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get to know your beer

Get to know your beer: Touch of Brett - Mosaic

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Get to know your beer: Touch of Brett - Mosaic

Many of the beers that we have made at Alesong are not particularly hop forward.  But it doesn't mean we don't use hops. In fact, I'm told we'll lose our "PNW Brewer" card if we don't find a good way to use hops in our beers. However, it is true that we are not known for making IPAs, Double IPAs, and the slew of red, black, white, and hazy versions we see on the market today. Since we take so much influence from Belgian beers and especially farmhouse-style beers, you won't see a lot of highly bittered American hoppy beers in our lineup (although we may have a treat for you hopheads soon ;-) Stay tuned!).

But starting with 2016's Touch of Brett, we have been excited to explore how citrusy American Hops play with Brettanomyces yeast in primary fermentation. Many beers that are fermented with Brett in stainless, highlight tropical fruit flavors such as pineapple, mango, and passion fruit.  Sometimes citrus notes of orange and lemon and lime can even come forward, or even stone fruits like peach and apricot.  These fermentation flavors find a hook in the huge aromas found in many of the most popular varieties of American hops today.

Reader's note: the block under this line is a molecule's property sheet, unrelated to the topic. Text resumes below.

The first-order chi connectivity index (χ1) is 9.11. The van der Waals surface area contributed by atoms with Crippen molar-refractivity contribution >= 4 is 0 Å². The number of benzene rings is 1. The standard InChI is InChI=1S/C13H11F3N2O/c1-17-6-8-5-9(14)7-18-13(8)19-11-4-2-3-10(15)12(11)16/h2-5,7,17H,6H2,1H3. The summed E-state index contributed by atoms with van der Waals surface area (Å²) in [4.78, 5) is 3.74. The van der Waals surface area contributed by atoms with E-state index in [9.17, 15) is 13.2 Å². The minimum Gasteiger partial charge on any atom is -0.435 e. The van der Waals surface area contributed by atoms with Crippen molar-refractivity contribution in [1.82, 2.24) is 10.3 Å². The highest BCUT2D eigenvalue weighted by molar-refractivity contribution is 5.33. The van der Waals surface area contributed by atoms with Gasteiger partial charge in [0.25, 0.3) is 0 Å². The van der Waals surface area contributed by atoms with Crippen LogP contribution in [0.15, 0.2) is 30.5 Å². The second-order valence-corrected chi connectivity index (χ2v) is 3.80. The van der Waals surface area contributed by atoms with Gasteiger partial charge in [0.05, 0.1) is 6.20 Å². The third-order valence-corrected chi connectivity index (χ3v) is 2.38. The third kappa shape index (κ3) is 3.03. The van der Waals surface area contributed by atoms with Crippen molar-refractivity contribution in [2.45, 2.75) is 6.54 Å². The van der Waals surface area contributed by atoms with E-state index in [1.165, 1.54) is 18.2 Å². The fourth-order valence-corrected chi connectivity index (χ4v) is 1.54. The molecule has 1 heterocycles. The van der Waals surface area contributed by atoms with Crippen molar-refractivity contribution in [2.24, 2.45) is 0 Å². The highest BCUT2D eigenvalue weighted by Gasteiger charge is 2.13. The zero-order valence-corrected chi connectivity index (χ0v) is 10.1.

In the fall of 2016, we were fortunate enough to earn a gold medal in the Brett beer category of the Great American Beer Festival in Denver Colorado with our first blend of Touch of Brett.  That beer was dry hopped with Citra hops and displayed many of the aforementioned tropical and citrus flavors and aromas.  From that batch on (only our fourth beer brewed), we've continued to produce Brett beers using different strains of Brettanomyces yeast and different American hops.  Many of these Saisons are still aging in barrels, but for this release we have the second in our Touch of Brett series.  This time, we were able to get Mosaic hops, thanks to a brewer friend who had some extra.  We hopped it at about 3/4 of a pound of hops per barrel after fermentation was complete (the definition of dry-hopping), and the beer suddenly popped with wonderful tropical and floral notes and hints of grapefruit.